Heartfield – The Hidden Genius


World famous composer and playwright Bertolt Brecht wrote,
“John Heartfield is one of the most important European artists.”

“John Heartfield was the greatest political artist
and graphic designer of the twentieth century.”

David King, Curator, Tate Modern, London.
David King’s new book: John Heartfield, Laughter Is A Devastating Weapon

“Heartfield became a neglected artist.
The neglect is almost as famous as he is.”

Douglas Kahn
Douglas Kahn’s book: John Heartfield: Art and Mass Media

What is the reason that the vast majority of people interested in art or twentieth century history know nothing about John Heartfield?

Art scholars, artists, admirers, and major museums around the world have praised Heartfield’s contribution to modern art. They call him one of the most influential German Dadaists and one of the most influential artists of the twentieth century.

And yet, in 2011, when the curator began working to present the John Heartfield Exhibition, a Google or Yahoo search for “German Political Artists” or “German Dada Artists” did not return one reference to John Heartfield. It was as if one of the most influential and innovative artists of the 20th century disappeared from art history.

Thankfully, because of visitors to this exhibition, that is beginning to change.

When the curator shows people Heartfield’s montage Hitler swallows Gold and spits Junk on his iPhone and explains that John Heartfield produced that montage while living in the Berlin of Nazi Germany, their responses are predictable.

“That’s amazing!”

“How did he survive?”

“You should do more to tell the world who he was.”

“Why don’t people know about him?”

The curator of this Exhibition lives in a largely Jewish community. He plays cards with a Holocaust survivor. The curator frequents the New York City Art Community. And yet, he has very rarely encountered anyone outside the academic world who recognizes the name “John Heartfield.”

This lack of renown for John Heartfield’s work not only affects his contribution to political art and graphic design.

As Maud Lavin writes in Art in America, “estheticized history” has created “a policy that contributes to a repression not only of Heartfield’s work but of the political roles of avant-garde artists in the ’20s in general.”

That observation is equally applicable to a great deal of the powerful political art being produced by contemporary collage artists.

The Official John Heartfield Exhibition and Archive is dedicated to changing that injustice. As this section of the Exhibition expands, the curator will explain why John Heartfield is “The Hidden Genius.” He will also detail his continuing efforts to convince the German government and the German art institutions that control the vast majority of his grandfather’s work that the world needs to see John Heartfield’s complete artistic legacy.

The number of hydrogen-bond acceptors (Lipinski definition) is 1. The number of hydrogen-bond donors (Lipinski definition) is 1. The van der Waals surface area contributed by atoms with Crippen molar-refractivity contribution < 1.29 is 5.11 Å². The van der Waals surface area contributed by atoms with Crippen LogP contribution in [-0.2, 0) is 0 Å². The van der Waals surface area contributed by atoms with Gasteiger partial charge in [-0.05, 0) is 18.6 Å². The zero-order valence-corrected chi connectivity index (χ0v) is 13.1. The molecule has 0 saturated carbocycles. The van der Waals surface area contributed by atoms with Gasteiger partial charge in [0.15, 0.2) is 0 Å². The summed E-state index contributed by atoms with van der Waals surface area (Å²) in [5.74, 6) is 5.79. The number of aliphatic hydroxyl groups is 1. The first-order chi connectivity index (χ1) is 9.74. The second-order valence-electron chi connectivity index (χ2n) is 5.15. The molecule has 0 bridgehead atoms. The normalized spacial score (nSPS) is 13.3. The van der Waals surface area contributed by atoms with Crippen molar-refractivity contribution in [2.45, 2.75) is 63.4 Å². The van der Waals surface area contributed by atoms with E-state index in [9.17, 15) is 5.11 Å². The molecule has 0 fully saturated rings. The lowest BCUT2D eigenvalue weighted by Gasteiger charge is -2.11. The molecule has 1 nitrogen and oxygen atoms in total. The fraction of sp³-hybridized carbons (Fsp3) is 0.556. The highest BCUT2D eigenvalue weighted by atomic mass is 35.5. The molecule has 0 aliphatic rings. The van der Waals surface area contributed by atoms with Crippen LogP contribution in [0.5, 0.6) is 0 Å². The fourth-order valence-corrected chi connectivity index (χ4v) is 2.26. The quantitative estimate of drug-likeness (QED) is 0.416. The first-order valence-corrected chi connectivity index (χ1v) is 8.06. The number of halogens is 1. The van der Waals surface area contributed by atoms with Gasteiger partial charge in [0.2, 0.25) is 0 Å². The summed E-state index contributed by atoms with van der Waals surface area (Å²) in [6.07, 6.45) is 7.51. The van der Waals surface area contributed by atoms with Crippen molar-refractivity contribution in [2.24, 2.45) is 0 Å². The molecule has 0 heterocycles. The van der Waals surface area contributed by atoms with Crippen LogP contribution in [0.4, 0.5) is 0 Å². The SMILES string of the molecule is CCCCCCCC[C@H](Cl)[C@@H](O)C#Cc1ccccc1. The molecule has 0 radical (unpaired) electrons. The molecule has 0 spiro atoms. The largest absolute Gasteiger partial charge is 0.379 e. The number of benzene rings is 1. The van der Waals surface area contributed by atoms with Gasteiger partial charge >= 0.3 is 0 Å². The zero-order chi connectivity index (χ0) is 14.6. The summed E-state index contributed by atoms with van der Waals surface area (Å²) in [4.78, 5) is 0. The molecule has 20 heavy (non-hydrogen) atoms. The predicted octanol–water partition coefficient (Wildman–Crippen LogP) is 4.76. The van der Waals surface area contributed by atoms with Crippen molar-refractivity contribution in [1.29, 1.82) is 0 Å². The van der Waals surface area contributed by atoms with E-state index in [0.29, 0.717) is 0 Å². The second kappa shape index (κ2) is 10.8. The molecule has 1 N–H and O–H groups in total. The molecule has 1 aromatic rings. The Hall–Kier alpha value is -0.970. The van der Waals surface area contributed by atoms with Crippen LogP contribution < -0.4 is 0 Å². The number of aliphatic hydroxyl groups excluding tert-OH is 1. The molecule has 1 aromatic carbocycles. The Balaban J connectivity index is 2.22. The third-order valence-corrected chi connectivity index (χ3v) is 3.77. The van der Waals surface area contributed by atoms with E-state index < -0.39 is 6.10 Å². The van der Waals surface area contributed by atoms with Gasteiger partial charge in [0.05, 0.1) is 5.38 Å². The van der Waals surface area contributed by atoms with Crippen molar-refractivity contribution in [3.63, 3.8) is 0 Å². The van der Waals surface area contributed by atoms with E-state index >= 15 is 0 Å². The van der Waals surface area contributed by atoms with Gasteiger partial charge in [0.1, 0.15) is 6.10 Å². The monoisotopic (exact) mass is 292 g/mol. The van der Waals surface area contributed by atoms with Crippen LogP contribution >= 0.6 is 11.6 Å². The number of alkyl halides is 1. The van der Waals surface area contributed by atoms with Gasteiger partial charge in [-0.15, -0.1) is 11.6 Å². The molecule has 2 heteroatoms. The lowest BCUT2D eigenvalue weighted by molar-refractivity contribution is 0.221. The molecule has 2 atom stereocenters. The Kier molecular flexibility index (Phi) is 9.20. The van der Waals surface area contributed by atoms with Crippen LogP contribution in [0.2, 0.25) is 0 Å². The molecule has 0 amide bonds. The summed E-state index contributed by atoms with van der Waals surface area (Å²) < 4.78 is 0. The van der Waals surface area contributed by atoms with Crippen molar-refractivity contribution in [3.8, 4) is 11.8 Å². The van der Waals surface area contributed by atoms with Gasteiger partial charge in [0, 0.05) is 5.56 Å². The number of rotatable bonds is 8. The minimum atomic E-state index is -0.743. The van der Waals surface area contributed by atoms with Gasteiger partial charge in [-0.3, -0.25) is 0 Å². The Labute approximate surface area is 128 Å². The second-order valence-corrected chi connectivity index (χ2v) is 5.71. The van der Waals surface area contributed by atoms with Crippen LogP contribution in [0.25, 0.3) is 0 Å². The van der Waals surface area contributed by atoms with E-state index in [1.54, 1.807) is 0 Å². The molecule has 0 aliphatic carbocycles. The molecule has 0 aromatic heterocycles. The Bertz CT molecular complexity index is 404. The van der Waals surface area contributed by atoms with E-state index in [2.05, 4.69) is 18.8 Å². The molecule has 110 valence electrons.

As an artist and a man, Heartfield lived an extraordinary life. As a young artist, he was an influential member of a German Dada Art Community that included George Grosz and Hannah Hoch. Heartfield is credited as the founder of modern montage.

Bertolt Brecht was John Heartfield’s lifelong friend and collaborator in the German Theatre. Heartfield’s stage designs, projections, and costumes enhanced and deeply influenced Brecht’s German theatre productions.

Heartfield invented the concept of wraparound 3-D book dust covers. He created these works of advertising art for authors such as Upton Sinclair, John Dos Passos, and Kurt Tucholsky.

However, he is probably best known by those who recognize his name as a man who risked his life and dedicated his art to fighting the propaganda machine of The Third Reich. His “Photomontages of The Nazi Period” mocked, vilified, and exposed the bigotry and lies of Adolf Hitler and fascism.

John Heartfield’s incredibly courageous masterpieces of political satire filled the streets of Berlin on the covers of popular magazines and posters. Although he was beaten and thrown from a streetcar, John Heartfield remained a resident of Berlin until Easter Sunday, April 1933.

He was forced to flee Nazi Germany steps ahead of an SS assassination squad. Heartfield continued to fight to distribute his collages exposing the madness of Adolf Hitler and The Third Reich in Czechoslovakia. His “art as a weapon” brought him to number-five on the Gestapo’s Most Wanted List.

This online exhibition was created for many reasons. One of the most compelling is to enlighten the public about the vast collection of John Heartfield’s art stored in the Akademie Der Künste’s John Heartfield Archiv in Berlin. Gertud Heartfield (died: 1983), John Heartfield’s widow, a permanent resident of East Germany (GDR) agreed to establish The John Heartfield Archiv, East German Akademie Der Künste, several years after Heartfield’s death in 1968.

The curator of this exhibition has toured The Heartfield Archiv in Berlin. It’s difficult to imagine how much of John Heartfield’s art survived and is contained within its walls. There is a vast collection of original art, posters, sketches, stage models, and much much more.

Public exposure of this artistic legacy in museums such as MOMA, The Metropolitan Museum of Art, and The Holocaust Museum would make John Heartfield instantly recognizable as one of the twentieth century’s most important and influential artists. His groundbreaking work is reflected in almost every form of modern media, including graphic design on the Internet.

Germany’s government and art institutions should be delighted to support in every way the re-emergence of this historic artistic giant.

Heartfield was not only one of the most inventive and influential artists of the twentieth century. He is representative of the large community of Germans who despised Adolf Hitler, his politics, and his beliefs.

And yet, this is what appears for John Heartfield on the Akademie Der Künste’s John Heartfield Archiv Website.